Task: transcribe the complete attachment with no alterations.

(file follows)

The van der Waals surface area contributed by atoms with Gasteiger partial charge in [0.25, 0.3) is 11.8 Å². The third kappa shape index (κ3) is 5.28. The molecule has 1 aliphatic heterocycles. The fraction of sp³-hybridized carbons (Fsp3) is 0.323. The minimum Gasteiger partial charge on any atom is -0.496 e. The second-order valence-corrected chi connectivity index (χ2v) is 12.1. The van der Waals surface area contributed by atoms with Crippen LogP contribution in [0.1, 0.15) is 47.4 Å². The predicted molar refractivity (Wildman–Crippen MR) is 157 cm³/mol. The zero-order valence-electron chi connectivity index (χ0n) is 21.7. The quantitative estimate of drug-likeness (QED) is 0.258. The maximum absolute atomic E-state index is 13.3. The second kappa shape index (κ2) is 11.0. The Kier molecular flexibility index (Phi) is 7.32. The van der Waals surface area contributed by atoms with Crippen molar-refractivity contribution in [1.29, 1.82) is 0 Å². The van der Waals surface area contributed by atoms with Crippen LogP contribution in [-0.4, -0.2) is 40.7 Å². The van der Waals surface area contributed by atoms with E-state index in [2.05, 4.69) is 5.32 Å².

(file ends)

The van der Waals surface area contributed by atoms with Gasteiger partial charge in [0.25, 0.3) is 11.8 Å². The third kappa shape index (κ3) is 5.28. The molecule has 1 aliphatic heterocycles. The fraction of sp³-hybridized carbons (Fsp3) is 0.323. The minimum Gasteiger partial charge on any atom is -0.496 e. The second-order valence-corrected chi connectivity index (χ2v) is 12.1. The van der Waals surface area contributed by atoms with Crippen LogP contribution in [0.1, 0.15) is 47.4 Å². The predicted molar refractivity (Wildman–Crippen MR) is 157 cm³/mol. The zero-order valence-electron chi connectivity index (χ0n) is 21.7. The quantitative estimate of drug-likeness (QED) is 0.258. The maximum absolute atomic E-state index is 13.3. The second kappa shape index (κ2) is 11.0. The Kier molecular flexibility index (Phi) is 7.32. The van der Waals surface area contributed by atoms with Crippen molar-refractivity contribution in [1.29, 1.82) is 0 Å². The van der Waals surface area contributed by atoms with Crippen LogP contribution in [-0.4, -0.2) is 40.7 Å². The van der Waals surface area contributed by atoms with E-state index in [2.05, 4.69) is 5.32 Å².